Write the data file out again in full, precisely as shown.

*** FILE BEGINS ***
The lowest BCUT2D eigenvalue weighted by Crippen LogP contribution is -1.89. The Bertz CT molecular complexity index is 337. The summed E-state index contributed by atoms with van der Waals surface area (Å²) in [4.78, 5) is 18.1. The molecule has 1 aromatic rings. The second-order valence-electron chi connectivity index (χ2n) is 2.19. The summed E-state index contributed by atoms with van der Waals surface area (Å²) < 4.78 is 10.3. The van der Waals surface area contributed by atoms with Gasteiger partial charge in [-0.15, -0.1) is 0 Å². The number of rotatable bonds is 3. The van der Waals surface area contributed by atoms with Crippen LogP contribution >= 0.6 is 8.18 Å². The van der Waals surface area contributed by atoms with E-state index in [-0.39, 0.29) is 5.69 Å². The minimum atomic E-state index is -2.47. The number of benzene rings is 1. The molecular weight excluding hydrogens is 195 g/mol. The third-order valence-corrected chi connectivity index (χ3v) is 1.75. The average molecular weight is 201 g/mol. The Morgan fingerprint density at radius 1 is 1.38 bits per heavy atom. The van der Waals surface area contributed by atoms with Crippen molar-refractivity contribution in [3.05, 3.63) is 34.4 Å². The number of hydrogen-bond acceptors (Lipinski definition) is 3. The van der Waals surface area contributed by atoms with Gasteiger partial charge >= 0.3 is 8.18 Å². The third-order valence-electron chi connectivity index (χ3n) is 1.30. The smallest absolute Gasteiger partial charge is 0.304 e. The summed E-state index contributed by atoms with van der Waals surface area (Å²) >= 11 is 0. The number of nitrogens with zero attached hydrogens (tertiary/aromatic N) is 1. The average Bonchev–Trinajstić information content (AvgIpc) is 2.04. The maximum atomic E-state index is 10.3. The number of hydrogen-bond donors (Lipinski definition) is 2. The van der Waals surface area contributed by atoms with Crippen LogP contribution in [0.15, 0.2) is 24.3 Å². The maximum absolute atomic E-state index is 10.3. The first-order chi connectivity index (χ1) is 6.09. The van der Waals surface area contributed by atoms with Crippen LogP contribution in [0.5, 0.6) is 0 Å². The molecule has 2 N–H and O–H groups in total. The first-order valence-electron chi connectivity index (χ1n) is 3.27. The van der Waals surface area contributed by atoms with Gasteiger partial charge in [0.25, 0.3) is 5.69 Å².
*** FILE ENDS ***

The lowest BCUT2D eigenvalue weighted by Crippen LogP contribution is -1.89. The Bertz CT molecular complexity index is 337. The summed E-state index contributed by atoms with van der Waals surface area (Å²) in [4.78, 5) is 18.1. The molecule has 1 aromatic rings. The second-order valence-electron chi connectivity index (χ2n) is 2.19. The summed E-state index contributed by atoms with van der Waals surface area (Å²) < 4.78 is 10.3. The van der Waals surface area contributed by atoms with Gasteiger partial charge in [-0.15, -0.1) is 0 Å². The number of rotatable bonds is 3. The van der Waals surface area contributed by atoms with Crippen LogP contribution >= 0.6 is 8.18 Å². The van der Waals surface area contributed by atoms with E-state index in [-0.39, 0.29) is 5.69 Å². The minimum atomic E-state index is -2.47. The number of benzene rings is 1. The molecular weight excluding hydrogens is 195 g/mol. The third-order valence-corrected chi connectivity index (χ3v) is 1.75. The average molecular weight is 201 g/mol. The Morgan fingerprint density at radius 1 is 1.38 bits per heavy atom. The van der Waals surface area contributed by atoms with Crippen molar-refractivity contribution in [3.05, 3.63) is 34.4 Å². The number of hydrogen-bond acceptors (Lipinski definition) is 3. The van der Waals surface area contributed by atoms with Gasteiger partial charge >= 0.3 is 8.18 Å². The third-order valence-electron chi connectivity index (χ3n) is 1.30. The smallest absolute Gasteiger partial charge is 0.304 e. The summed E-state index contributed by atoms with van der Waals surface area (Å²) >= 11 is 0. The number of nitrogens with zero attached hydrogens (tertiary/aromatic N) is 1. The average Bonchev–Trinajstić information content (AvgIpc) is 2.04. The maximum atomic E-state index is 10.3. The number of hydrogen-bond donors (Lipinski definition) is 2. The van der Waals surface area contributed by atoms with Crippen LogP contribution in [0.15, 0.2) is 24.3 Å². The maximum absolute atomic E-state index is 10.3. The first-order chi connectivity index (χ1) is 6.09. The van der Waals surface area contributed by atoms with Crippen LogP contribution in [0.5, 0.6) is 0 Å². The molecule has 2 N–H and O–H groups in total. The first-order valence-electron chi connectivity index (χ1n) is 3.27. The van der Waals surface area contributed by atoms with Gasteiger partial charge in [0.25, 0.3) is 5.69 Å².